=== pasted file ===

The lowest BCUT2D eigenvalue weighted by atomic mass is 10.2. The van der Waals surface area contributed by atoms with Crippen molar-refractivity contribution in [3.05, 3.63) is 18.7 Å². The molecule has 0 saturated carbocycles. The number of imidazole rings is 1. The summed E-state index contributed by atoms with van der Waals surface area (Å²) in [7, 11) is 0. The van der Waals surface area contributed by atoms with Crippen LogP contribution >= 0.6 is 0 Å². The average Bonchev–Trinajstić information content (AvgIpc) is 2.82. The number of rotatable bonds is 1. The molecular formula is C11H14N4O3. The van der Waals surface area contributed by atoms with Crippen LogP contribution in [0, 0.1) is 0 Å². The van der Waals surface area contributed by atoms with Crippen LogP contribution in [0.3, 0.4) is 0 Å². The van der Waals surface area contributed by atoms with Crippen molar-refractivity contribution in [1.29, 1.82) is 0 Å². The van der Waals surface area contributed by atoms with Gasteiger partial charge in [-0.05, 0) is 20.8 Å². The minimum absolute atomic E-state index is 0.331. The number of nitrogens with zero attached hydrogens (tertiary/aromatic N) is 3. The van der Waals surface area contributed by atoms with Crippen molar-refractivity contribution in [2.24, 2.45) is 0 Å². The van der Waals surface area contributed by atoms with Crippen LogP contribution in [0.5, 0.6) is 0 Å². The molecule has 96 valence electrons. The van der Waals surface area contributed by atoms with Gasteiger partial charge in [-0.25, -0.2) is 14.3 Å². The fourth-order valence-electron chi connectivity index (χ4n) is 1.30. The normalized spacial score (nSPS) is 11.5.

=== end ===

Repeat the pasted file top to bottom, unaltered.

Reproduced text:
The lowest BCUT2D eigenvalue weighted by atomic mass is 10.2. The van der Waals surface area contributed by atoms with Crippen molar-refractivity contribution in [3.05, 3.63) is 18.7 Å². The molecule has 0 saturated carbocycles. The number of imidazole rings is 1. The summed E-state index contributed by atoms with van der Waals surface area (Å²) in [7, 11) is 0. The van der Waals surface area contributed by atoms with Crippen LogP contribution >= 0.6 is 0 Å². The average Bonchev–Trinajstić information content (AvgIpc) is 2.82. The number of rotatable bonds is 1. The molecular formula is C11H14N4O3. The van der Waals surface area contributed by atoms with Crippen LogP contribution in [0, 0.1) is 0 Å². The van der Waals surface area contributed by atoms with Crippen LogP contribution in [0.3, 0.4) is 0 Å². The van der Waals surface area contributed by atoms with Crippen molar-refractivity contribution in [1.29, 1.82) is 0 Å². The van der Waals surface area contributed by atoms with Gasteiger partial charge in [-0.05, 0) is 20.8 Å². The minimum absolute atomic E-state index is 0.331. The number of nitrogens with zero attached hydrogens (tertiary/aromatic N) is 3. The van der Waals surface area contributed by atoms with Crippen molar-refractivity contribution in [2.24, 2.45) is 0 Å². The van der Waals surface area contributed by atoms with Crippen LogP contribution in [0.5, 0.6) is 0 Å². The molecule has 96 valence electrons. The van der Waals surface area contributed by atoms with Gasteiger partial charge in [-0.25, -0.2) is 14.3 Å². The fourth-order valence-electron chi connectivity index (χ4n) is 1.30. The normalized spacial score (nSPS) is 11.5.